If you've been keeping up with hiring trends, you've undoubtedly seen the prevalence of news stories about "quiet quitting," or the workplace trend of doing only what is required according to your job description. You may be wondering how quiet quitting is impacting your public sector organization. Today, we uncover some essential truths about quiet quitting and share some helpful advice to public sector employers trying to re-engage their employees.
First, we should consider why some employees choose to quiet quit. According to a recent LinkedIn study, employees are craving balance as they seek out new roles. Often employees quiet quit so they can find work/life balance in roles that have taken up a lot of their lives. If we think about quiet quitting as a way employees reclaim time for themselves and their families instead of avoiding work, we'll create a more positive relationship with employees.
So, how can public sector employers tackle quiet quitting by better engaging their employees and supporting healthy work/life balance in the workplace?
As an employee's role evolves, sometimes their job description becomes misaligned with their job duties. This mismatch between responsibility, pay and job title is sometimes called "scope creep" and it can lead to burnout and frustration among employees.
Top organizations like Indeed have discussed this phenomenon and how it impacts the work environment. Everyone wants to know what they are responsible for and to ensure they get credit for their extra work.
If you feel there is a lack of clear work expectations, your employees probably feel it too. Sit down with each team member to understand their title, the current scope of their work and how they'd like to see it look in the future.
The impact of the pandemic—and the aftermath of it—has profoundly impacted employees and how they show up to work. Many employees are looking for remote or hybrid jobs, moving into different roles at new organizations and spending more time with their families.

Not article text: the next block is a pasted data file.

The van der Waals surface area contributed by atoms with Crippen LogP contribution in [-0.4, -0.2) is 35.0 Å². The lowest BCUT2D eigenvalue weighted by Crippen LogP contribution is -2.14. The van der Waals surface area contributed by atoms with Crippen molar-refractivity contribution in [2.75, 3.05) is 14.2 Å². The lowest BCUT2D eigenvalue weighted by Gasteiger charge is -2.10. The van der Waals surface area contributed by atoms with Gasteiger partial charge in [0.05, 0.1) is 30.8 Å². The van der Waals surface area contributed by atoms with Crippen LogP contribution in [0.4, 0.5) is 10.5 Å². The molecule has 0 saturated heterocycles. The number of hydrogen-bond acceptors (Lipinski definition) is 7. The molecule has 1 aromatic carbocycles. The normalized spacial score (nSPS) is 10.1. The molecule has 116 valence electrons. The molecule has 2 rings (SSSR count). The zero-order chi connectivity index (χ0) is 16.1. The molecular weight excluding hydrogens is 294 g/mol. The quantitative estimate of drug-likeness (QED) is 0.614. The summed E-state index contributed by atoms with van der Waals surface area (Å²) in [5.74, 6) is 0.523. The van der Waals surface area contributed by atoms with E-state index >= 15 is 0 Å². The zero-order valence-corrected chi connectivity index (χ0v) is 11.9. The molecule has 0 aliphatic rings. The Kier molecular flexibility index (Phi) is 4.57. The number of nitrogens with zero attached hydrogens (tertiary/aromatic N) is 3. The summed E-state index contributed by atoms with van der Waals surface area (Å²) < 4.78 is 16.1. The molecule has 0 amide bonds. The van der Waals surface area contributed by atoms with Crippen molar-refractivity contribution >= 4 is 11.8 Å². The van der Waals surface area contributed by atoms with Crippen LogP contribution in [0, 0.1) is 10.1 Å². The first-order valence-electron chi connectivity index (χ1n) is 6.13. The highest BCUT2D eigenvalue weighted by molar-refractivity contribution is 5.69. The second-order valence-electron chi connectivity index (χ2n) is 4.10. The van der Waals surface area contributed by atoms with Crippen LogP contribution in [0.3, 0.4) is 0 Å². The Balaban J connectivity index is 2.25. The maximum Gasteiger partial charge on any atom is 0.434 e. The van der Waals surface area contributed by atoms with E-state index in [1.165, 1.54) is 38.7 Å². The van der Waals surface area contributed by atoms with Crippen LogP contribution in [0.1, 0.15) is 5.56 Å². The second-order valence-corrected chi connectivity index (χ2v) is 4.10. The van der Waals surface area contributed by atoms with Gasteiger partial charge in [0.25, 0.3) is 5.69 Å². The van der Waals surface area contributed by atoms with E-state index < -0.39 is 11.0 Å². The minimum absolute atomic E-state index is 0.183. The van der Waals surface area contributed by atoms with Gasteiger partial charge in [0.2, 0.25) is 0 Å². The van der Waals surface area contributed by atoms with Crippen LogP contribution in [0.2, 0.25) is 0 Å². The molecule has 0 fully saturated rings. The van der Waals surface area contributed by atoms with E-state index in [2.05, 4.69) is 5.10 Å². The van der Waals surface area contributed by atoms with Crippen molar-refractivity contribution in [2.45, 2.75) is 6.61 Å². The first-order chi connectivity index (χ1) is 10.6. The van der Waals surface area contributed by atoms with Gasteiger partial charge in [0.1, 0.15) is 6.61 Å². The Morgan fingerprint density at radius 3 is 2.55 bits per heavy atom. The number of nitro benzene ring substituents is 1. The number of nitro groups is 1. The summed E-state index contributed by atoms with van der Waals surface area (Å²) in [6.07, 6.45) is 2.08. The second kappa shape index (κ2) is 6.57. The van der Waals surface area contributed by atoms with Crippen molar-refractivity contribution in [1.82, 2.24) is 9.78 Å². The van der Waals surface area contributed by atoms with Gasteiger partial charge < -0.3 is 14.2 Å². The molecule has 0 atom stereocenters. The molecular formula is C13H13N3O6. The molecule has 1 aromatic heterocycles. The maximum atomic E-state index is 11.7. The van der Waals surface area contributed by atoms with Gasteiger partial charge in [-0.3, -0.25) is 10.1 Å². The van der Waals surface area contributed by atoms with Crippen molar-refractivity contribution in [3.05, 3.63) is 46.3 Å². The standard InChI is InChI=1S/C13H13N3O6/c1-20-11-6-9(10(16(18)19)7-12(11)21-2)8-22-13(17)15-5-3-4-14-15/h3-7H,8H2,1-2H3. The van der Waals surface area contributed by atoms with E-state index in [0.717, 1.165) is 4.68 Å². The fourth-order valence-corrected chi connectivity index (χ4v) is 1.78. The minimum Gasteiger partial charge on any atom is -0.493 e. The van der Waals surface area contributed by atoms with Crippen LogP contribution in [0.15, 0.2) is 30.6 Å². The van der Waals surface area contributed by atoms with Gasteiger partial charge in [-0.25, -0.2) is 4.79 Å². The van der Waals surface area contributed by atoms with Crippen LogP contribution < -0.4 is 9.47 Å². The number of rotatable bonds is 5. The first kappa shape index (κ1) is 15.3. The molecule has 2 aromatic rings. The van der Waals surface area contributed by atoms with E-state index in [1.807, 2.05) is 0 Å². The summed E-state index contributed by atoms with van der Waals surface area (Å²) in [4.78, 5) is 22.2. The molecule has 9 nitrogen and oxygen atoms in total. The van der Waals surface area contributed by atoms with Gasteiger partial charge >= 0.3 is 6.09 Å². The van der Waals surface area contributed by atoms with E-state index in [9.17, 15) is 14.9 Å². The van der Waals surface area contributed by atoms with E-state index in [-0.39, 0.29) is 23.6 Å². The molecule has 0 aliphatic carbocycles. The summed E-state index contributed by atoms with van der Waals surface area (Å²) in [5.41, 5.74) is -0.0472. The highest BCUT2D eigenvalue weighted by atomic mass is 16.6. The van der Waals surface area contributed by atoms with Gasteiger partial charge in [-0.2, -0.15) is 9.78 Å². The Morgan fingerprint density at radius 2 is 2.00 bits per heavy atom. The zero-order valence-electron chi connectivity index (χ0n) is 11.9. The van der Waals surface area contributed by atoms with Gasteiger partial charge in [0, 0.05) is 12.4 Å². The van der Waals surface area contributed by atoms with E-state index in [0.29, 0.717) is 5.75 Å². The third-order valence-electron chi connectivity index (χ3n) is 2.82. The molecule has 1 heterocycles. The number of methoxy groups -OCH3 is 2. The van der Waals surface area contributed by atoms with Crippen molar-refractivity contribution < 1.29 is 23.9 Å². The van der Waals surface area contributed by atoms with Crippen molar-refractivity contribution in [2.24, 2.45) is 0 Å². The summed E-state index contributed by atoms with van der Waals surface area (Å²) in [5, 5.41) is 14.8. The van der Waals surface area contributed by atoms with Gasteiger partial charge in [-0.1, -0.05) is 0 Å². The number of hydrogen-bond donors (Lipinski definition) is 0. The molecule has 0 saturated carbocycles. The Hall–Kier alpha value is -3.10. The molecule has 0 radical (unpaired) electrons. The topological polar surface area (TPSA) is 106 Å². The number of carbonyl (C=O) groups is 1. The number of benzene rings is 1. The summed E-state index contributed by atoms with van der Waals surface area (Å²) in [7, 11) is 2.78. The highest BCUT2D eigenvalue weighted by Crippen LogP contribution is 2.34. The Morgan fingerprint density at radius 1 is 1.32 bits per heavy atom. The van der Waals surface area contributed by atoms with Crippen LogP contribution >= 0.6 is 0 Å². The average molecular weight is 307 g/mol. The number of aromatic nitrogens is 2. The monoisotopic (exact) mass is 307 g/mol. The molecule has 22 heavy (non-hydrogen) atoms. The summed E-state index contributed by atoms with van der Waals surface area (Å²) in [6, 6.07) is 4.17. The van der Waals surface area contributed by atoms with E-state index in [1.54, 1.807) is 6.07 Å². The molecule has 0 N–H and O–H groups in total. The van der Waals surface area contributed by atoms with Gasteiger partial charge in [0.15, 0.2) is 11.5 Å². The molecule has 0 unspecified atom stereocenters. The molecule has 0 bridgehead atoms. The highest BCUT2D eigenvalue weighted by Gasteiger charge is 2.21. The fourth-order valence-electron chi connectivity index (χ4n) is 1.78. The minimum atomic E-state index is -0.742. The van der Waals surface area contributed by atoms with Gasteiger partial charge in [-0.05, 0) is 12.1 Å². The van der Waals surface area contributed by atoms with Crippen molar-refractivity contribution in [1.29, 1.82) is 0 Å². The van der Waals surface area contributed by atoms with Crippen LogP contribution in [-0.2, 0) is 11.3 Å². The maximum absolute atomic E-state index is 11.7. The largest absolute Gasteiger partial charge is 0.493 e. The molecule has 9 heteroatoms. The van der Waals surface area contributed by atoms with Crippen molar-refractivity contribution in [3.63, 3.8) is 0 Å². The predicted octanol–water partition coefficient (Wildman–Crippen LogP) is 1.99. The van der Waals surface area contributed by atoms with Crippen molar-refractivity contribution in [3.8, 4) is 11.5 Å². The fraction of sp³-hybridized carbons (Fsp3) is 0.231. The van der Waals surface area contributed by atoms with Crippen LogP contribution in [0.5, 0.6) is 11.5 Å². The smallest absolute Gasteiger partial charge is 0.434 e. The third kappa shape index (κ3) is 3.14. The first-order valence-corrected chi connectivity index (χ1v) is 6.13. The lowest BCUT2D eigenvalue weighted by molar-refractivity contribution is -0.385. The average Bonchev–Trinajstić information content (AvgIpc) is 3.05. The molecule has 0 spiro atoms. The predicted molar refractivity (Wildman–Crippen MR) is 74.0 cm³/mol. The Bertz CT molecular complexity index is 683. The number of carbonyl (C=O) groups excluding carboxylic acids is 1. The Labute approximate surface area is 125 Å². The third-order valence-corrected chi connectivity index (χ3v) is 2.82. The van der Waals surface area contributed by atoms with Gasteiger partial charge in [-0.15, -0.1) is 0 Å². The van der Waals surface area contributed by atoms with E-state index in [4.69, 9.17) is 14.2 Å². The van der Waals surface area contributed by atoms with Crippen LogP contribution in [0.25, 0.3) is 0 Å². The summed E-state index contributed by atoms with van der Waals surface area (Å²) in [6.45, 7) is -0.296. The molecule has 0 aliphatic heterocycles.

As a manager, it's essential to understand how these last few years have impacted your team.
Instead of being in the dark with employees who may be quiet quitting, you can be empathetic, help them balance their work and home responsibilities and re-engage them in the process.
It's important to note that going "above and beyond" isn't always what it seems. As employees build confidence at work, it's natural for them to become better at their job. Some employees take five hours to do a task that another team member can do in an hour. Productivity depends on the work environment, the employee's experience and many other hard-to-control factors.
Often employees start to pull back because they realize going the extra mile just gets them more miles—or more work on their plate. Does your organization define going "above and beyond," as the amount of hours employees diligently work on a particular task? The truth is, some employees are faster and shouldn't be punished for that. The difference in employee performance is why having clear work expectations are so important. We shouldn't saddle employees who work fast with more work.
In conclusion, let's talk about some of the critical takeaways public sector employers can use to build a great team and re-engage employees who may be quiet quitting.
Keeping your employees engaged at a time when team members are checking out is challenging. Public sector leaders need to understand what employees are going through right now. From dealing with looming recessions to being burnt out, emotions are high. We have a responsibility to tackle quiet quitting head-on so that we can make progress at work.
CPS HR Consulting is a self-supporting public agency providing a full range of integrated HR solutions to government and nonprofit clients across the country. Our strategic approach to increasing the effectiveness of human resources results in improved organizational performance for our clients. We have a deep expertise and unmatched perspective in guiding our clients in the areas of organizational strategy, recruitment and selection, classification and compensation, and training and development.